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Leicester research into “life changing technology” to improve diabetes management


Researchers in Leicester are part of an international team evaluating a new type of insulin pump for patients with type 1 diabetes. The device, called an Advanced Hybrid Closed Loop (AHCL) system, is being compared to other solutions for delivering insulin that are already on the market. The information gathered in this study may help doctors improve the management of diabetes.

The study, which is now closed to recruitment here, is expecting to recruit 124 participants worldwide and will last around 2 years. It is taking place locally at the National Institute for Health Research (NIHR) Patient Recruitment Centre (PRC): Leicester, based at Leicester General Hospital.

Type 1 diabetes occurs when the pancreas (a gland which regulates blood sugar levels and supports digestion) in the body cannot produce insulin, which is the hormone that controls blood sugar levels. Without insulin blood sugar levels rise dramatically (hyperglycaemia). If too much insulin is injected to prevent spikes in blood sugar, levels can drop too low (hypoglycaemia), which can cause a person to become unconscious.

Alesha Walpole, aged 26, from Loughborough is one of the nine participants taking part in Leicester. Alesha was diagnosed with type 1 diabetes in 2009 and since the age of 16 has suffered from an increase in blood sugar in the mornings, known as Dawn Phenomenon. This increase is caused by the body’s release of certain hormones but then leads to a drop in blood sugar levels (hypoglycaemia). These spikes and drops in blood sugar can damage vital organs like the kidneys or heart, and can cause existing eye problems to get worse faster.

Participants like Alesha have been given a MiniMed™ insulin pump (a small pager-sized device) as part of the AHCL system being used in this study, which has been developed by medical device company, Medtronic. 

Insulin pumps have a small reservoir that contains about three days of insulin. This is connected by a small tube to a small needle that is usually placed on the stomach. The pump drips small amounts of insulin into the body continuously (throughout the day and at each meal). In the past, most pumps were often programmed to deliver the same amount of insulin every day. 

The trial device, on the other hand, works in a more similar way to the pancreas. It takes information from a continuous glucose sensor and continuously adjusts the amount of insulin it gives, which keeps the blood sugar levels closer to the patient’s target range for longer. A similar version of this pump has been in use for a while. The trial system is an updated version of that pump using a more advanced computer program to adjust the amount of insulin given to help maintain the patient’s blood sugar levels within a desired range.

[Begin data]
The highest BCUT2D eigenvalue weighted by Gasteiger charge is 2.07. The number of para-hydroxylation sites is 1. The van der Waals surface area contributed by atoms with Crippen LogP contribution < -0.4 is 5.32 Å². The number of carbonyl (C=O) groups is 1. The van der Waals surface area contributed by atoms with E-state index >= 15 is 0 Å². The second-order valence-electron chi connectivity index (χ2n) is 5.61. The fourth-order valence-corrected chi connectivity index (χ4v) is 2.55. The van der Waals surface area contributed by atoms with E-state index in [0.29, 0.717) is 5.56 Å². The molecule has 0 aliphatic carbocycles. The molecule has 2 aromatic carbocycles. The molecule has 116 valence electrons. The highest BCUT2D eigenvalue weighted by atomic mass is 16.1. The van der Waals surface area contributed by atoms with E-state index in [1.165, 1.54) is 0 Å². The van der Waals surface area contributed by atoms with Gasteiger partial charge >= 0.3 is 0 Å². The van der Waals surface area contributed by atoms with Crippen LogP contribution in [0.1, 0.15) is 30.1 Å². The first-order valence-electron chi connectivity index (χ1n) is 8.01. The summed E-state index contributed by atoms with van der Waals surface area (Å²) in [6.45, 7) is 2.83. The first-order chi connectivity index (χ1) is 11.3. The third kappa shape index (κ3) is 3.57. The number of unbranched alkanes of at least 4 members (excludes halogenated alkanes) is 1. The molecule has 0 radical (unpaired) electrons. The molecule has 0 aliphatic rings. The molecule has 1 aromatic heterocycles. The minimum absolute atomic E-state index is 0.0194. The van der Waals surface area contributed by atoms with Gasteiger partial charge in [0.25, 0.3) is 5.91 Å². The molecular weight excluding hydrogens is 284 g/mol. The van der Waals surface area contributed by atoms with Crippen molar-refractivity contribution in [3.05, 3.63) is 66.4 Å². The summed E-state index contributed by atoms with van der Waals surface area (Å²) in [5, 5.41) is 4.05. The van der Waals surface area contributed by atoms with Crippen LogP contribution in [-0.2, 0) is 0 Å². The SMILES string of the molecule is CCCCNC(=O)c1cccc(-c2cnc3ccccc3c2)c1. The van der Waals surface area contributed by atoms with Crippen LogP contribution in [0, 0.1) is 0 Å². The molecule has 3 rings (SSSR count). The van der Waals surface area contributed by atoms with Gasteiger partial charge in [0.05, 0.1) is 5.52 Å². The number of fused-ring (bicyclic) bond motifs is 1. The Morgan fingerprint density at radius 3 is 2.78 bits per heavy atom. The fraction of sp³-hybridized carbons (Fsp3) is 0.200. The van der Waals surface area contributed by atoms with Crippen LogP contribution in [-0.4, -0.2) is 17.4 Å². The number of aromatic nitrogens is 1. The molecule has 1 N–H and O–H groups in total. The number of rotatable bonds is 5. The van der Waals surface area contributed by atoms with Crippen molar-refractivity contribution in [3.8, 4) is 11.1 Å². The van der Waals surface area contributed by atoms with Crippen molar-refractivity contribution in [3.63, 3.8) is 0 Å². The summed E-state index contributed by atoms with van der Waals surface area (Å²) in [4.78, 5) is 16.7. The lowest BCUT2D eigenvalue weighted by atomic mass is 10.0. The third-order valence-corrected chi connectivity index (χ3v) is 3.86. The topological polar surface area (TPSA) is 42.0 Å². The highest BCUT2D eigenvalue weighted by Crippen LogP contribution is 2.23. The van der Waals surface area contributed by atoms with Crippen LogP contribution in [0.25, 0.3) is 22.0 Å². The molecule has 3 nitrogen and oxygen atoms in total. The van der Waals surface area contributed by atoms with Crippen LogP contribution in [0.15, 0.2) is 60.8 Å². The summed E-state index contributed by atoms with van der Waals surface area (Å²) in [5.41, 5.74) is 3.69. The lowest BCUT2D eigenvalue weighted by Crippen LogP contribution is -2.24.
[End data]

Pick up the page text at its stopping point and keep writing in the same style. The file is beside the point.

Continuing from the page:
Alesha added: “Before taking part in this study, no matter how much I tried to manage my diabetes I could not get the numbers I’m getting now. It’s incredible to wake up in the morning and see that my bloods have maintained a flat steady line - Dawn Phenomenon is a thing of the past! My sleep has dramatically improved which means I now wake up feeling rested and better prepared to tackle the day ahead. 

“I’ve also seen huge improvements during the day. Blood sugars never follow the same pattern every day, even if you do the exact same thing as the day before. The device manages those external factors such as hormones and stress that are completely out of your control but have such an influence on your blood sugars. It’s allowed me to have a much more positive approach to managing my diabetes. I have gone from being completely frustrated and discouraged with caring for my diabetes to being back in the driver’s seat.”

Professor Pratik Choudhary, Honorary Consultant in Diabetes at Leicester’s Hospitals and Principal Investigator for the study at the PRC: Leicester, said: “It is fantastic that we are able to offer this cutting edge closed loop technology to people living with type 1 diabetes in Leicester. Research like this is vital to improve not only the quality of life but also the clinical outcomes for those with chronic conditions like diabetes. I’m so pleased to hear how much of a positive impact this new device has already had for Alesha.”

Alesha continues: “This study has given me the opportunity to learn about life with an insulin pump and experience this new and life-changing technology. The overwhelming fear of long term complications is dwindling and is being replaced by a confidence in my treatment and a freedom that I’ve never experienced before. The closed loop system has worked way beyond my expectations; I never want it to end!”

PRC: Leicester was launched in November 2020 and is one of five PRCs in England, dedicated to setting up and delivering late phase commercial clinical trials in the NHS at pace and scale. For more information, visit: https://local.nihr.ac.uk/prc/leicester/

For those interested in health research at Leicester’s Hospitals and who want to hear about opportunities to take part, sign up to Leicester’s Research Registry to receive regular email updates. Visit the website to join: www.leicestershospitals.nhs.uk/researchregistry.


Rosalind Moore, Research Communications and Engagement Manager, researchcomm@uhl-tr.nhs.uk